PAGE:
TAFA – “Sport Art’s Sacred Drummer” – 2010 Sport Artist of the Year
“I use a palette knife because I want to paint a lyrical drum song of motion, energy, rhythm, spirit, and spontaneity.” ~ Tafa
Tafa’s art style is often labeled Abstract Impressionism, though this label only partly covers the scope of his sources. Tafa cites traditional African wood carvings, Impressionism, Expressionism, and Michelangelo Buonarroti’s works as some of his major inspirations.
Though a product of art movements of the early 20th century, it is fitting that Impressionism exerts a strong artistic influence on this very 21st century artist. Impressionism ushered in an art revolution that blew away the confining realism of previous generations and ushered in techniques based on modern science that offered radical options for artists in all media. Now based on its influence, Tafa has expanded Impressionism’s principles into new visual and philosophic arenas to create his unique, contemporary, global art style.
One key aspect of contemporary art styles is visible respect for the art of native cultures. Tafa admires several of the core elements of traditional African wood sculpture: the streamlined abstraction of form that emphasizes its symbolic elements, the sense of intense power that directly confronts the viewer, and the monumental feeling that exudes from the largest to even the most miniature carvings. Tafa’s paintings incorporate these elements. The mastery of abstract design, the balance of proportion, and the depth of the colors create an intensity that makes it impossible to tell from a photograph what size one of his paintings might be. Even one of the smallest of Tafa’s portraits of sports arenas, the black and yellow oil titled, 3rd Quarter, conveys the immense power that emanates from a huge contemporary sports stadium during a spectator-packed game from within its remarkable 7¼” by 9” borders.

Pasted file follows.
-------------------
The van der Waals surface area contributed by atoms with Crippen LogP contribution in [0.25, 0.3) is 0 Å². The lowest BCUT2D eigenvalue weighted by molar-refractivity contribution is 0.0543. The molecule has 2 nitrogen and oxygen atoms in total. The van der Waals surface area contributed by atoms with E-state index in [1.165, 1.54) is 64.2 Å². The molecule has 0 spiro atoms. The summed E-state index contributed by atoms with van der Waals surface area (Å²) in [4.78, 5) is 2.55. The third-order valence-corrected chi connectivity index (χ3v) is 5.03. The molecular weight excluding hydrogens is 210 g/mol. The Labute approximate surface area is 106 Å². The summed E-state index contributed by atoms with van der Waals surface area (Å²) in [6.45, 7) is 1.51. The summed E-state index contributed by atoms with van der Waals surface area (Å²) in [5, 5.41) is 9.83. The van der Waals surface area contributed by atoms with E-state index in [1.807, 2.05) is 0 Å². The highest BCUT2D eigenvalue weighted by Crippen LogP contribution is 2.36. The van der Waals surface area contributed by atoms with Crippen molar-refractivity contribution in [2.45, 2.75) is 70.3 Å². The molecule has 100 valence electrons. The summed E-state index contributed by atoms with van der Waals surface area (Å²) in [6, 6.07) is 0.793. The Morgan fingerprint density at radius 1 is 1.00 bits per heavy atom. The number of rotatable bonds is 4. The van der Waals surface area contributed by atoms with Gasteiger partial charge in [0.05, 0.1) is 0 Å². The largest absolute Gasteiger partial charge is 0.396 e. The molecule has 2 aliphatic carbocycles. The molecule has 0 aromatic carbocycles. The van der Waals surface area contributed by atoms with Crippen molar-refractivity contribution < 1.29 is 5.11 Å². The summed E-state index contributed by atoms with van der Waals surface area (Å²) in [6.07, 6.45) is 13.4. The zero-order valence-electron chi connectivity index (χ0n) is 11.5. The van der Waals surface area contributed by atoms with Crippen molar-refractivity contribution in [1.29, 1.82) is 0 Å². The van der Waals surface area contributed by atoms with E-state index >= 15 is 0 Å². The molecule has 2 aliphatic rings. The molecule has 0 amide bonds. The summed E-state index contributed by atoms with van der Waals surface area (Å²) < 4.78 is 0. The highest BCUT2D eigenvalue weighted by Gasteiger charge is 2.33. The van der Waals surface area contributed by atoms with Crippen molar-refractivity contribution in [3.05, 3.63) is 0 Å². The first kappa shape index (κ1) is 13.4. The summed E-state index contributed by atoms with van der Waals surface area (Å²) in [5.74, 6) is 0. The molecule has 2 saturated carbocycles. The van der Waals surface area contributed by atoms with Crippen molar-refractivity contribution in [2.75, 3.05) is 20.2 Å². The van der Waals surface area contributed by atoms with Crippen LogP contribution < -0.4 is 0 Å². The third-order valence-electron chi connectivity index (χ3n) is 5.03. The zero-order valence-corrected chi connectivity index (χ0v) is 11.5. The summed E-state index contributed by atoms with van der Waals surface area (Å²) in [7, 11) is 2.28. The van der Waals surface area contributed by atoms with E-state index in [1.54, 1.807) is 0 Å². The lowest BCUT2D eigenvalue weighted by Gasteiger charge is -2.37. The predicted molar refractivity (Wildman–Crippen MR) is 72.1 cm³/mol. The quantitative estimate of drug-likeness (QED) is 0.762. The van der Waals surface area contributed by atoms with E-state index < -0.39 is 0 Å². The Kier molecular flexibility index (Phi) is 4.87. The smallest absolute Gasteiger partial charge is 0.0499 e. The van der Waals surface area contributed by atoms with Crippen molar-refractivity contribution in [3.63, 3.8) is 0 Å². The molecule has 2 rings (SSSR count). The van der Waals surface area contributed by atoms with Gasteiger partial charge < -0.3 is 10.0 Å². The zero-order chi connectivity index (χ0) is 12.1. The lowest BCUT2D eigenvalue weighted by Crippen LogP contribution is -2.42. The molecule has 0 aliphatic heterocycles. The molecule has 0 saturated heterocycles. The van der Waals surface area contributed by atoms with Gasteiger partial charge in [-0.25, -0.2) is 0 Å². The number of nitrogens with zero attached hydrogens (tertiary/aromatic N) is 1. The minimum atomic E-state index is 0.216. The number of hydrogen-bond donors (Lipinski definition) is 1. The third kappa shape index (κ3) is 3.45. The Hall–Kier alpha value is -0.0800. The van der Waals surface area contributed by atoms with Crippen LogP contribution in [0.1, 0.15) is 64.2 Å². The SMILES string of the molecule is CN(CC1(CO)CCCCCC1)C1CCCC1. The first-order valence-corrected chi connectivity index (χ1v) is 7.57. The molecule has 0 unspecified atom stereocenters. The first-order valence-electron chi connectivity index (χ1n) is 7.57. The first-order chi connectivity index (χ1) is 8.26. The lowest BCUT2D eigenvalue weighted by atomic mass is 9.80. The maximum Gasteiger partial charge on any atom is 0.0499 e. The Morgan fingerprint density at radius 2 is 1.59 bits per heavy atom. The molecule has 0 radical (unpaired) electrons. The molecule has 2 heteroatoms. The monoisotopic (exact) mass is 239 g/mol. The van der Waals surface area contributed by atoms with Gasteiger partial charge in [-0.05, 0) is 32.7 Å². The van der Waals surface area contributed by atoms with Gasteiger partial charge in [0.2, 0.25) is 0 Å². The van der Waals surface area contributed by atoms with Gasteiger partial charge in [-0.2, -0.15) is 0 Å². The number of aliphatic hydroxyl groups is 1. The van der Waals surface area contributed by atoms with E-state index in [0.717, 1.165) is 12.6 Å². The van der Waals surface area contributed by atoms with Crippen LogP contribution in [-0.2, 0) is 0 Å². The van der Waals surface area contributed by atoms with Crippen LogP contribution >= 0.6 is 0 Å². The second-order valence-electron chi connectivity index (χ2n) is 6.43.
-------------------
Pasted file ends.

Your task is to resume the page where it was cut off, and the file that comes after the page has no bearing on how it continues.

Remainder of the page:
Inspired by the new technology of cameras, film,and modern printing, the pointillist techniques pioneered by 20th century Impressionist painters attempted to break color down into separate dots that fuse into recognizable forms in the viewers’ eyes only when seen at a distance. Tafa modifies this technique by painting split areas of color applied with a palette knife. This tool insists on large streaks of paint rather than delicate tiny dots. In the resulting paintings, Tafa achieves the shimmering effects desired by the Impressionists along with new layers of movement and intensity implied by the strong visible strips of knife-applied color that clearly communicate the physical force of the artist’s hand.
Tafa admires the genius of the 15th century Italian artist, Michelangelo’s paintings with his complete mastery of form, composition, and spiritual symbolism. Tafa aims to fuse these varied influences into his own style in order to capture brief moments of time, motion, and spiritual awakenings. Tafa views the sports stadium as a sort of temple and the game as a sort of religious ritual for today’s masses.
“Kente is more than just a cloth. Like most of Africa’s visual art forms, Kente is a visual representation of history, philosophy, ethics, oral literature, religious belief, social values and political thought… reserved for… special social and sacred functions.” History of Ashanti Kente Cloth; http://kente.midwesttradegroup.com
Tafa believes that sports offer rich contemporary themes for his symbolic aims because in sports the players are equal and excel only based on their levels of talent, teamwork, and strength of character. More than the individual star athlete, the arena where these contests of character take place interests Tafa as subjects for his paintings. As powerful as the ancient abstract masterpieces of Ashanti and Ewe weaving from his African heritage, Tafa’s contemporary masterpieces created in his Harlem studio are not portraits of people, but of universal moments of high energy, of miracles of movement and textural rhythms, and of the inspiration of heroism.